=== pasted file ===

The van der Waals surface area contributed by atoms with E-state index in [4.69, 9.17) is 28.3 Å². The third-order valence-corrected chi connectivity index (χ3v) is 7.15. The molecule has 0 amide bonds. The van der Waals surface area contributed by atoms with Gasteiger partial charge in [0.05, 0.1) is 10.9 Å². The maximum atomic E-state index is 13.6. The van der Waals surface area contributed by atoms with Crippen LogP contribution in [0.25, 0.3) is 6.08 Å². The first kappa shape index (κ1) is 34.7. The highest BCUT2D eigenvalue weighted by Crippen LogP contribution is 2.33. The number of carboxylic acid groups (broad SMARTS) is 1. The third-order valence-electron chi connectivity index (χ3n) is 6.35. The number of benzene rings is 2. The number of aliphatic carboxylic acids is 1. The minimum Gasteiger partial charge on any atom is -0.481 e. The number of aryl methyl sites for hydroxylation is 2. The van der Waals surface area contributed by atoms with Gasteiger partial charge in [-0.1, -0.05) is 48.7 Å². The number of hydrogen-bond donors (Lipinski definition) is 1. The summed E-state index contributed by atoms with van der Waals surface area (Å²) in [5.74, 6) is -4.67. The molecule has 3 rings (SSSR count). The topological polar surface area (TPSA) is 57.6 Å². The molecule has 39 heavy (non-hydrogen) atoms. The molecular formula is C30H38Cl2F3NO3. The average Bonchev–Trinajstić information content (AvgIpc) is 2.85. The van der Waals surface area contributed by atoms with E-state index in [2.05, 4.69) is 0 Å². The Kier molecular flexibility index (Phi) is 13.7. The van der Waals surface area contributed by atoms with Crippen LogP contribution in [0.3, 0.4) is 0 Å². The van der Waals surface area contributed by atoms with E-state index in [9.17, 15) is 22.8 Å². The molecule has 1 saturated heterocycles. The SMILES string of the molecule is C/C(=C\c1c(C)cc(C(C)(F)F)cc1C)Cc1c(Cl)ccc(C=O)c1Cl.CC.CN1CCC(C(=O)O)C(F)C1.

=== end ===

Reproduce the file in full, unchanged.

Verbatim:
The van der Waals surface area contributed by atoms with E-state index in [4.69, 9.17) is 28.3 Å². The third-order valence-corrected chi connectivity index (χ3v) is 7.15. The molecule has 0 amide bonds. The van der Waals surface area contributed by atoms with Gasteiger partial charge in [0.05, 0.1) is 10.9 Å². The maximum atomic E-state index is 13.6. The van der Waals surface area contributed by atoms with Crippen LogP contribution in [0.25, 0.3) is 6.08 Å². The first kappa shape index (κ1) is 34.7. The highest BCUT2D eigenvalue weighted by Crippen LogP contribution is 2.33. The number of carboxylic acid groups (broad SMARTS) is 1. The third-order valence-electron chi connectivity index (χ3n) is 6.35. The number of benzene rings is 2. The number of aliphatic carboxylic acids is 1. The minimum Gasteiger partial charge on any atom is -0.481 e. The number of aryl methyl sites for hydroxylation is 2. The van der Waals surface area contributed by atoms with Gasteiger partial charge in [-0.1, -0.05) is 48.7 Å². The number of hydrogen-bond donors (Lipinski definition) is 1. The summed E-state index contributed by atoms with van der Waals surface area (Å²) in [5.74, 6) is -4.67. The molecule has 3 rings (SSSR count). The topological polar surface area (TPSA) is 57.6 Å². The molecule has 39 heavy (non-hydrogen) atoms. The molecular formula is C30H38Cl2F3NO3. The average Bonchev–Trinajstić information content (AvgIpc) is 2.85. The van der Waals surface area contributed by atoms with E-state index in [2.05, 4.69) is 0 Å². The Kier molecular flexibility index (Phi) is 13.7. The van der Waals surface area contributed by atoms with Crippen LogP contribution in [0.3, 0.4) is 0 Å². The van der Waals surface area contributed by atoms with E-state index in [9.17, 15) is 22.8 Å². The molecule has 1 saturated heterocycles. The SMILES string of the molecule is C/C(=C\c1c(C)cc(C(C)(F)F)cc1C)Cc1c(Cl)ccc(C=O)c1Cl.CC.CN1CCC(C(=O)O)C(F)C1.